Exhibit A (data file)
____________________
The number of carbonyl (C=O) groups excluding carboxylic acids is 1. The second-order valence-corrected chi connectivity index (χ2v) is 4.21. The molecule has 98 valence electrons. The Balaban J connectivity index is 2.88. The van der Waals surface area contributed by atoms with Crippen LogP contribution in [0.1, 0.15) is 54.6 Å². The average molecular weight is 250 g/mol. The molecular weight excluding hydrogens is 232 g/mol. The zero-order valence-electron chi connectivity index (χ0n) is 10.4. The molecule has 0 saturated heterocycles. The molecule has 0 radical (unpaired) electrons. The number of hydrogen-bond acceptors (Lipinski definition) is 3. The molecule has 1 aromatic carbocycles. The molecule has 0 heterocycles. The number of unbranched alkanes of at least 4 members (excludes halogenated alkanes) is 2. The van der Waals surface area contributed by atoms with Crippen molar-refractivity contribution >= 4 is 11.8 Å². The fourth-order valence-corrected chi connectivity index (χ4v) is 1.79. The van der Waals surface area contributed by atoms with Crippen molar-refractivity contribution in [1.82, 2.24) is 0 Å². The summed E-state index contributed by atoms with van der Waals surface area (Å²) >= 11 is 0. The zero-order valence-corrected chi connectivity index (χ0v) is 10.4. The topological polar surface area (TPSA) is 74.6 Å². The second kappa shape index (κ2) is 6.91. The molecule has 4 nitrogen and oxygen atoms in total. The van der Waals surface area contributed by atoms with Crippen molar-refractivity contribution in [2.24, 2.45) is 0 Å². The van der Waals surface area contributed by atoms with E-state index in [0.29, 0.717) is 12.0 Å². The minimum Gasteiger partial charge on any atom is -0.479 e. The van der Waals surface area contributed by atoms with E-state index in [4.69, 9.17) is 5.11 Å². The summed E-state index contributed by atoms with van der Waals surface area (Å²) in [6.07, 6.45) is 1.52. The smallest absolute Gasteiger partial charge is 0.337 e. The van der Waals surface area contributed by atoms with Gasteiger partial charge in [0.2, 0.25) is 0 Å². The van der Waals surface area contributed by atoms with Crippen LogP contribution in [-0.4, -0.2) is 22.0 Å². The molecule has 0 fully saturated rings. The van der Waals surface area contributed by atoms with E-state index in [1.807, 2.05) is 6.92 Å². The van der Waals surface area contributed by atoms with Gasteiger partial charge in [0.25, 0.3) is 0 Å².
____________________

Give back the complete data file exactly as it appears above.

The number of carbonyl (C=O) groups excluding carboxylic acids is 1. The second-order valence-corrected chi connectivity index (χ2v) is 4.21. The molecule has 98 valence electrons. The Balaban J connectivity index is 2.88. The van der Waals surface area contributed by atoms with Crippen LogP contribution in [0.1, 0.15) is 54.6 Å². The average molecular weight is 250 g/mol. The molecular weight excluding hydrogens is 232 g/mol. The zero-order valence-electron chi connectivity index (χ0n) is 10.4. The molecule has 0 saturated heterocycles. The molecule has 0 radical (unpaired) electrons. The number of hydrogen-bond acceptors (Lipinski definition) is 3. The molecule has 1 aromatic carbocycles. The molecule has 0 heterocycles. The number of unbranched alkanes of at least 4 members (excludes halogenated alkanes) is 2. The van der Waals surface area contributed by atoms with Crippen molar-refractivity contribution >= 4 is 11.8 Å². The fourth-order valence-corrected chi connectivity index (χ4v) is 1.79. The van der Waals surface area contributed by atoms with Crippen molar-refractivity contribution in [1.82, 2.24) is 0 Å². The summed E-state index contributed by atoms with van der Waals surface area (Å²) >= 11 is 0. The zero-order valence-corrected chi connectivity index (χ0v) is 10.4. The topological polar surface area (TPSA) is 74.6 Å². The second kappa shape index (κ2) is 6.91. The molecule has 4 nitrogen and oxygen atoms in total. The van der Waals surface area contributed by atoms with Crippen molar-refractivity contribution in [2.24, 2.45) is 0 Å². The van der Waals surface area contributed by atoms with E-state index in [0.29, 0.717) is 12.0 Å². The minimum Gasteiger partial charge on any atom is -0.479 e. The van der Waals surface area contributed by atoms with E-state index in [4.69, 9.17) is 5.11 Å². The summed E-state index contributed by atoms with van der Waals surface area (Å²) in [6.07, 6.45) is 1.52. The smallest absolute Gasteiger partial charge is 0.337 e. The van der Waals surface area contributed by atoms with Gasteiger partial charge in [0.2, 0.25) is 0 Å². The van der Waals surface area contributed by atoms with Crippen LogP contribution in [-0.4, -0.2) is 22.0 Å². The molecule has 0 fully saturated rings. The van der Waals surface area contributed by atoms with E-state index in [1.807, 2.05) is 6.92 Å². The van der Waals surface area contributed by atoms with Gasteiger partial charge in [0.25, 0.3) is 0 Å².